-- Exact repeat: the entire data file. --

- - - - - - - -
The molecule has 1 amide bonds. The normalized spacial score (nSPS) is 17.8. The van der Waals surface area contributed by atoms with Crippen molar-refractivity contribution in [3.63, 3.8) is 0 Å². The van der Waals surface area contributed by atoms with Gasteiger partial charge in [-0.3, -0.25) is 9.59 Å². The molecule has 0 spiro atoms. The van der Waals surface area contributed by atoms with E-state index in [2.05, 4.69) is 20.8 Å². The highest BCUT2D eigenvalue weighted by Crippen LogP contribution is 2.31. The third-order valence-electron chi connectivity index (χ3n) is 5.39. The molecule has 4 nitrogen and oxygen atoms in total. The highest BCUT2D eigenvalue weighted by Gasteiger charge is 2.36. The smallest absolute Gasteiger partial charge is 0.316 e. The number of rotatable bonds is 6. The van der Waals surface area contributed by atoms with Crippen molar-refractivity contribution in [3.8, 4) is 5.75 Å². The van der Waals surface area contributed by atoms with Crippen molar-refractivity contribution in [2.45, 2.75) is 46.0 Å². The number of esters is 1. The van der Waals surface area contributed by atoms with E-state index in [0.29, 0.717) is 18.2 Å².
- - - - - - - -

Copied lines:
The molecule has 1 amide bonds. The normalized spacial score (nSPS) is 17.8. The van der Waals surface area contributed by atoms with Crippen molar-refractivity contribution in [3.63, 3.8) is 0 Å². The van der Waals surface area contributed by atoms with Gasteiger partial charge in [-0.3, -0.25) is 9.59 Å². The molecule has 0 spiro atoms. The van der Waals surface area contributed by atoms with E-state index in [2.05, 4.69) is 20.8 Å². The highest BCUT2D eigenvalue weighted by Crippen LogP contribution is 2.31. The third-order valence-electron chi connectivity index (χ3n) is 5.39. The molecule has 4 nitrogen and oxygen atoms in total. The highest BCUT2D eigenvalue weighted by Gasteiger charge is 2.36. The smallest absolute Gasteiger partial charge is 0.316 e. The number of rotatable bonds is 6. The van der Waals surface area contributed by atoms with Crippen molar-refractivity contribution in [3.8, 4) is 5.75 Å². The van der Waals surface area contributed by atoms with Crippen molar-refractivity contribution in [2.45, 2.75) is 46.0 Å². The number of esters is 1. The van der Waals surface area contributed by atoms with E-state index in [0.29, 0.717) is 18.2 Å².